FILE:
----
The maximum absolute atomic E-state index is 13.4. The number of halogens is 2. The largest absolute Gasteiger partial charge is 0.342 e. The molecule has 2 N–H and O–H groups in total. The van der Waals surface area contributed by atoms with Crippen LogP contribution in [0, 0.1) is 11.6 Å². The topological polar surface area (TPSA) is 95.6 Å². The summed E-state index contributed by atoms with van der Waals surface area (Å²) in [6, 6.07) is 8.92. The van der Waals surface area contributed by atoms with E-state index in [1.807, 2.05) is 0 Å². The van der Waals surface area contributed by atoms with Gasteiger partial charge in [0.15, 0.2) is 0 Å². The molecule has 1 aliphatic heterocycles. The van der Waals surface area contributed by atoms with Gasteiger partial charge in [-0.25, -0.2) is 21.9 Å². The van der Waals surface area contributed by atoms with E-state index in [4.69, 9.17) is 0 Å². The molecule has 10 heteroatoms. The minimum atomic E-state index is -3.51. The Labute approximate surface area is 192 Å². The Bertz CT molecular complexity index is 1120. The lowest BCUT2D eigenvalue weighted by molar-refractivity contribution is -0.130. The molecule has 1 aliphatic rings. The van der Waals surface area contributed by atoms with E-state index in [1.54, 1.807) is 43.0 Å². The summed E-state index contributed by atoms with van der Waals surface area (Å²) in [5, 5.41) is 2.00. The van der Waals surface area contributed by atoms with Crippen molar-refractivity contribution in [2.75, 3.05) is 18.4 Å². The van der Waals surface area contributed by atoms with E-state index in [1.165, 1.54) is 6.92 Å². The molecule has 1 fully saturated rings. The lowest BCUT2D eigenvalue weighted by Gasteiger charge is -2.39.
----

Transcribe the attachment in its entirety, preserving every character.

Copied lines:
The maximum absolute atomic E-state index is 13.4. The number of halogens is 2. The largest absolute Gasteiger partial charge is 0.342 e. The molecule has 2 N–H and O–H groups in total. The van der Waals surface area contributed by atoms with Crippen LogP contribution in [0, 0.1) is 11.6 Å². The topological polar surface area (TPSA) is 95.6 Å². The summed E-state index contributed by atoms with van der Waals surface area (Å²) in [6, 6.07) is 8.92. The van der Waals surface area contributed by atoms with E-state index in [1.807, 2.05) is 0 Å². The van der Waals surface area contributed by atoms with Gasteiger partial charge in [0.15, 0.2) is 0 Å². The molecule has 1 aliphatic heterocycles. The van der Waals surface area contributed by atoms with Gasteiger partial charge in [-0.25, -0.2) is 21.9 Å². The van der Waals surface area contributed by atoms with E-state index in [4.69, 9.17) is 0 Å². The molecule has 10 heteroatoms. The minimum atomic E-state index is -3.51. The Labute approximate surface area is 192 Å². The Bertz CT molecular complexity index is 1120. The lowest BCUT2D eigenvalue weighted by molar-refractivity contribution is -0.130. The molecule has 1 aliphatic rings. The van der Waals surface area contributed by atoms with E-state index in [1.54, 1.807) is 43.0 Å². The summed E-state index contributed by atoms with van der Waals surface area (Å²) in [5, 5.41) is 2.00. The van der Waals surface area contributed by atoms with Crippen molar-refractivity contribution in [2.75, 3.05) is 18.4 Å². The van der Waals surface area contributed by atoms with E-state index in [1.165, 1.54) is 6.92 Å². The molecule has 1 fully saturated rings. The lowest BCUT2D eigenvalue weighted by Gasteiger charge is -2.39.